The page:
For a Big Fat Greek Dinner, dive into Estiatorio Milos, arguably the most renowned Greek restaurant in the world. Start with the signature Milos Special, paper-thin zucchini and eggplant that are fried and then stacked up and served with housemade tzatziki sauce and graviera cheese saganaki. Then peruse the in-house seafood market for your flown-in-directly-from-the-Mediterranean fish. Hyper-fresh red mullet, dorade, and bronzini are then perfectly cooked and some then fileted tableside. Sit on the terrace overlooking the strip, accented by romantic lanterns and a unique misting system during the summer for the full experience.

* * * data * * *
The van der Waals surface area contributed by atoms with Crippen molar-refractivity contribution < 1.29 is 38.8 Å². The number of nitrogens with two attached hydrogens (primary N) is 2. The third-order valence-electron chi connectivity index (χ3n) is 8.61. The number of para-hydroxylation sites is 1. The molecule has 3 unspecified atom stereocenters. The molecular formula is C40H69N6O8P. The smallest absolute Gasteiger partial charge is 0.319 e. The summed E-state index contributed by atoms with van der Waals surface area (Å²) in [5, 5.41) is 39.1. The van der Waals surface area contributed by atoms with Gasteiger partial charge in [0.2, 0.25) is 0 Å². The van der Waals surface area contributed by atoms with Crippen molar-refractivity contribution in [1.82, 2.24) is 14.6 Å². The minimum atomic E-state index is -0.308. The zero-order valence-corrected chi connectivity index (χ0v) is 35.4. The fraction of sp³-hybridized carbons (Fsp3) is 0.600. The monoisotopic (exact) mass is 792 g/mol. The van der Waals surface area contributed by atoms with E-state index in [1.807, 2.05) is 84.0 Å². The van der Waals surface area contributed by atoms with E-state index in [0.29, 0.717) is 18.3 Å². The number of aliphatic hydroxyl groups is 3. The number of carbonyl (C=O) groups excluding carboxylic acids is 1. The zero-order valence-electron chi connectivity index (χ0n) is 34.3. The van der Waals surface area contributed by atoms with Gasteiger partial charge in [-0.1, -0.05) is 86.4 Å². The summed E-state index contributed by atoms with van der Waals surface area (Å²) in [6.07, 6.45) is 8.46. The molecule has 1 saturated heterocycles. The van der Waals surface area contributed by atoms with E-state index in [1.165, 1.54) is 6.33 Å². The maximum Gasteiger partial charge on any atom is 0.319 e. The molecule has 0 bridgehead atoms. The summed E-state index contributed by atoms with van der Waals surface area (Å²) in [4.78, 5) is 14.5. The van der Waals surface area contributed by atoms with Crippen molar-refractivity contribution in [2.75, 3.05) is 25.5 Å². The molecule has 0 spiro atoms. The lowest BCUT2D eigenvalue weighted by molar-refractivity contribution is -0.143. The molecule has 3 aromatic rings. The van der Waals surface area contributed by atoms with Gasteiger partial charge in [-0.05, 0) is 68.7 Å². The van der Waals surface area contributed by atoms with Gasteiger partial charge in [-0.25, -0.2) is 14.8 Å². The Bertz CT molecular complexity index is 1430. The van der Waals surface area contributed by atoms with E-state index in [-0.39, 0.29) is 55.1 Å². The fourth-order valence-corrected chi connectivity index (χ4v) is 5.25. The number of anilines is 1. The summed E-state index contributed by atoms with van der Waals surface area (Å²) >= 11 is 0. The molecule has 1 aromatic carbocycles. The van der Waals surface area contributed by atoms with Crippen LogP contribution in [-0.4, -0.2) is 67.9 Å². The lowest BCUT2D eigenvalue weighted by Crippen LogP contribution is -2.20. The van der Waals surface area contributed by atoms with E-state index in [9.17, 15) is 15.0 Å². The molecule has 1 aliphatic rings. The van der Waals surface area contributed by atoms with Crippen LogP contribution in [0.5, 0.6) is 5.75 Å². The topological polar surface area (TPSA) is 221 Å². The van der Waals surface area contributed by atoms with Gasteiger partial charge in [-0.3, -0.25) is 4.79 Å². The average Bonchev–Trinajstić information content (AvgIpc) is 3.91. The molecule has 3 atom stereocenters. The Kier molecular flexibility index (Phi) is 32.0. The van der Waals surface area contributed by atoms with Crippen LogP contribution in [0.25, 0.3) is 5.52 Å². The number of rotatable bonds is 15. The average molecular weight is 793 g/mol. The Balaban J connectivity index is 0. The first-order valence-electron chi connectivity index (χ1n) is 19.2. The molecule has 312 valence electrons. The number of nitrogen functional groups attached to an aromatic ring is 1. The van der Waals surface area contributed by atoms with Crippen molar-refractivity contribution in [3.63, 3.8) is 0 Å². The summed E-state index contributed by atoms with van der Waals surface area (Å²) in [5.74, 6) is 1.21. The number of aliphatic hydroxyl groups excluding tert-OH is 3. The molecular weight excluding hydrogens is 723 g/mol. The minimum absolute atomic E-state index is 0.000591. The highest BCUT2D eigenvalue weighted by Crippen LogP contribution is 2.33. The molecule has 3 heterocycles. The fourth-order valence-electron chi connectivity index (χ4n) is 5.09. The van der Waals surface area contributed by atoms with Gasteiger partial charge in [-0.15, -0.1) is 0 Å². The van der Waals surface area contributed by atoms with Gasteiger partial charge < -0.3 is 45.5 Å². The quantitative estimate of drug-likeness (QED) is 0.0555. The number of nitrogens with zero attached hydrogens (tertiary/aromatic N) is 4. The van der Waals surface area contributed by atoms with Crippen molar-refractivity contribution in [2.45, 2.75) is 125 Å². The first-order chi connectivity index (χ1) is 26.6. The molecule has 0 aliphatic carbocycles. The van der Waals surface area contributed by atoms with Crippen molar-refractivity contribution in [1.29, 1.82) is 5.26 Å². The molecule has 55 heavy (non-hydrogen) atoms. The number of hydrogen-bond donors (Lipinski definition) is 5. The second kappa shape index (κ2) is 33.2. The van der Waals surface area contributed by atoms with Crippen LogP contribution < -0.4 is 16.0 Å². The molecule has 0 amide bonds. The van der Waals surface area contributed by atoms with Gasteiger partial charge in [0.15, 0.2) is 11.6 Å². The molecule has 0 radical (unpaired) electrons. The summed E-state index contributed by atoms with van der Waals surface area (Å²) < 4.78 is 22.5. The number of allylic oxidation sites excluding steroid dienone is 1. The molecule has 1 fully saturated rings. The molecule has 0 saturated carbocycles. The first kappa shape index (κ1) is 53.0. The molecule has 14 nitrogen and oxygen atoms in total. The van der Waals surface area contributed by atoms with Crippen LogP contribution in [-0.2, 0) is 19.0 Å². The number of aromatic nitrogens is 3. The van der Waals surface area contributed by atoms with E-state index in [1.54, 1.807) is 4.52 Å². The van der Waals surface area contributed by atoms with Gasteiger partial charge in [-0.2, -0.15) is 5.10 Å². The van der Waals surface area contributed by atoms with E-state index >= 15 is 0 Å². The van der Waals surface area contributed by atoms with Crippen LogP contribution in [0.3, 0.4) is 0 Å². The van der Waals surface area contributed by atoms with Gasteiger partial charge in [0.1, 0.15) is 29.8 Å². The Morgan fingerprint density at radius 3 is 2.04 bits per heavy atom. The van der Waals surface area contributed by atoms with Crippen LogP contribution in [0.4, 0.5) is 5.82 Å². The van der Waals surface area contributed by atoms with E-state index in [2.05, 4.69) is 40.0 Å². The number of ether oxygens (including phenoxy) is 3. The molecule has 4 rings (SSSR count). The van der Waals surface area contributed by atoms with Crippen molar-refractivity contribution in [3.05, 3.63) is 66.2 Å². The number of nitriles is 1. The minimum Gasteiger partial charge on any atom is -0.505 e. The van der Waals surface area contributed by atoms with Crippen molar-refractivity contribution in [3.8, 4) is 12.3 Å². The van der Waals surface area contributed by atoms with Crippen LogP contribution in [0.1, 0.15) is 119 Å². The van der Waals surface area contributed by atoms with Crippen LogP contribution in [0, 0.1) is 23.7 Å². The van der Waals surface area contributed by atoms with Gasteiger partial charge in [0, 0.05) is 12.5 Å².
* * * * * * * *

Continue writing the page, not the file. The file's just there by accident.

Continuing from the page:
In a sea of all-you-can-eat scenarios of Vegas, nothing compares to the Wicked Spoon in the Cosmopolitan of Las Vegas, a buffet bacchanal not only with epic portions but top-tier gourmet quality. Brunches are epic here: red velvet pancakes, eggs benedict and French toast with Chantilly cream are but a few of the seemingly limitless options. Grab the bottomless beverage package for an additional charge and sip mimosas along with your feast (for a 2-hour period). Hang around for dinner and devour sushi, carved meats like pork shoulder as well as table after table of multi-ethnic noshes and a legendary dessert spread.